HUNTSVILLE, Ala.-Redstone FCU is not regretting its decision to convert 75% of its personal computers to a virtual desktop solution, despite the fact the company that makes the hardware connecting workstations to the main server has shut down.
But some analysts suggest there is reason to begin making backup plans. Pano Logic, Redwood City, Calif., the once-promising company at the forefront of the desktop virtualization movement, has gone out of business. Pano Logic offered a small piece of hardware that connects an end user's monitor and peripherals to a network, eliminating the need for a CPU, and more importantly, tech support for desktop computers. The computing resources are drawn from a centralized server.
But Redstone CEO Joe Newberry told CU Journal there is no reason the $3.4-billion CU's move to save 60% of its PC costs by switching to a virtual desktop solution will present any issues going forward. "We use a third-party vendor that sold Pano Logic and have a maintenance contract with them. They tell us they will have no issues fulfilling that agreement."
Newberry added that if any of the Pano Logic hardware installed already malfunctions, the CU has the option to simply buy similar hardware from another manufacturer. "There are other vendors, like HP and Dell, who make these little boxes. It's like buying a flower pot and the flowers die, the pot still works, you just go out and get more flowers."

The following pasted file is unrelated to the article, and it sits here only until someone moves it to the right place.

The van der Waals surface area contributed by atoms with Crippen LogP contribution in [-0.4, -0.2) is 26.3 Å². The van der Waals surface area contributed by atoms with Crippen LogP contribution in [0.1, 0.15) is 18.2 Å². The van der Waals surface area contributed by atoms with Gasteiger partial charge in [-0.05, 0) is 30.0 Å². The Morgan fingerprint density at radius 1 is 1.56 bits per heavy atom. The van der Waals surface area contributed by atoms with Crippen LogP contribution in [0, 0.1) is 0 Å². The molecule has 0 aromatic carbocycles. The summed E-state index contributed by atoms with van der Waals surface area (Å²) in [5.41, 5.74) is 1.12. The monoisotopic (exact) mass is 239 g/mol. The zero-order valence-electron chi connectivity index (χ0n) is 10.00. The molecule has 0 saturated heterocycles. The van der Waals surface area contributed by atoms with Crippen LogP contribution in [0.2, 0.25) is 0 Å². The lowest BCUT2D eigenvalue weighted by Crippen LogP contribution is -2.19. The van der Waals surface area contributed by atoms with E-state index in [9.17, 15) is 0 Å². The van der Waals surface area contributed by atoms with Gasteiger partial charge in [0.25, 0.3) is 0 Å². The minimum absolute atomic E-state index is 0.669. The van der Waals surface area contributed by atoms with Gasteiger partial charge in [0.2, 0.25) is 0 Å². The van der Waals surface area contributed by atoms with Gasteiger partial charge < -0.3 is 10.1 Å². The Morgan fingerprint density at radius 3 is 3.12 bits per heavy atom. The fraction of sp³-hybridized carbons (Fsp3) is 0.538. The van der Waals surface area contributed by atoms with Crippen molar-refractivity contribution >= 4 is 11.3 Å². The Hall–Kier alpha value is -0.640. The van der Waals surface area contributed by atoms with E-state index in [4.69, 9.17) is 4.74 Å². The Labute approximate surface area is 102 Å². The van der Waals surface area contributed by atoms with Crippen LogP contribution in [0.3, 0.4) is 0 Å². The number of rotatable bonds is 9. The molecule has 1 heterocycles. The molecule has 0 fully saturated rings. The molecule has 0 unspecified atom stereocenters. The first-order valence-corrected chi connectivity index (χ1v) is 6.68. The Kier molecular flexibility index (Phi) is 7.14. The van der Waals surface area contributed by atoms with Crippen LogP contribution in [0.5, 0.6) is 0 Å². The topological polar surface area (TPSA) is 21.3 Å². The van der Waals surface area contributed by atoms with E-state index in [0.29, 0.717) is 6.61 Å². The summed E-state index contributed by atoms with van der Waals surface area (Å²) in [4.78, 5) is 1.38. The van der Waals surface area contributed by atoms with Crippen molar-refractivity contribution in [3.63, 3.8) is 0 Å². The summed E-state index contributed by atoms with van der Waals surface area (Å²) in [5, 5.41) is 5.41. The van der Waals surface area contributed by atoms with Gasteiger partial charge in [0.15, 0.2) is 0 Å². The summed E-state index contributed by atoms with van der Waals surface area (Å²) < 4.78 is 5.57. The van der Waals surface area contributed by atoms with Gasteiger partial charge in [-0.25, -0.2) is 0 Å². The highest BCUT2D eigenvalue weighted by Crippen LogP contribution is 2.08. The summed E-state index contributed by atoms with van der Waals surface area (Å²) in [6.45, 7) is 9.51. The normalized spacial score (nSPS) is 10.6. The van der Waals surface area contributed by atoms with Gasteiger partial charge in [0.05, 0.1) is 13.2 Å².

Newberry said the life expectancy of the Pano Logic hardware is eight years. "There are no moving parts in these boxes, so not a lot to go wrong. I don't regret this decision at all."
Blaine Pack, consultant with exaChange in Lodi, Calif., agreed that the CU has little to worry about."Everyone was surprised when Pano Logic went out of business because they had made several big sales recently and have been around for a while. I am not an expert on the company's business, but I strongly suspect someone will step forward to support or buy Pano Logic's assets."
Even if Pano Logic isn't bought, Pack said companies that have converted to Pano Logic's desktop solution should have few concerns. "There are a few ways to virtualize, and Pano Logic being one. Once you go down a virtualization path and you have to switch there would be a little pain and some expense, but no major crisis. Plus, there are still a lot of the Pano Logic boxes floating around on the market and if some went bad you could likely find the identical box to replace."
But Alvin Cruz, senior strategic project manager at Symitar, San Diego, disagrees, saying there may not be many Pano Logic boxes still on the market now. What Cruz said should raise concerns of organizations using Pano Logic is that the software to drive the boxes is "very proprietary," which could lead to issues.
"Everyone today using Pano Logic will be fine, we say for at least the next year. But as technology changes, and say a new device needs to be hooked into the network, there will be no drivers to support it. Plus, as any bugs creep up, say from new technology being introduced into the network, there will be no software updates."
Greg Clem, director of network and hardware services for Symitar, confirmed that Pano Logic users should have no immediate concerns. "The hardware is pretty solid and stable, and is low risk to fail. However, anyone running Pano Logic should put together an exit strategy to migrate to alternative technology."
For info: www.symitar.com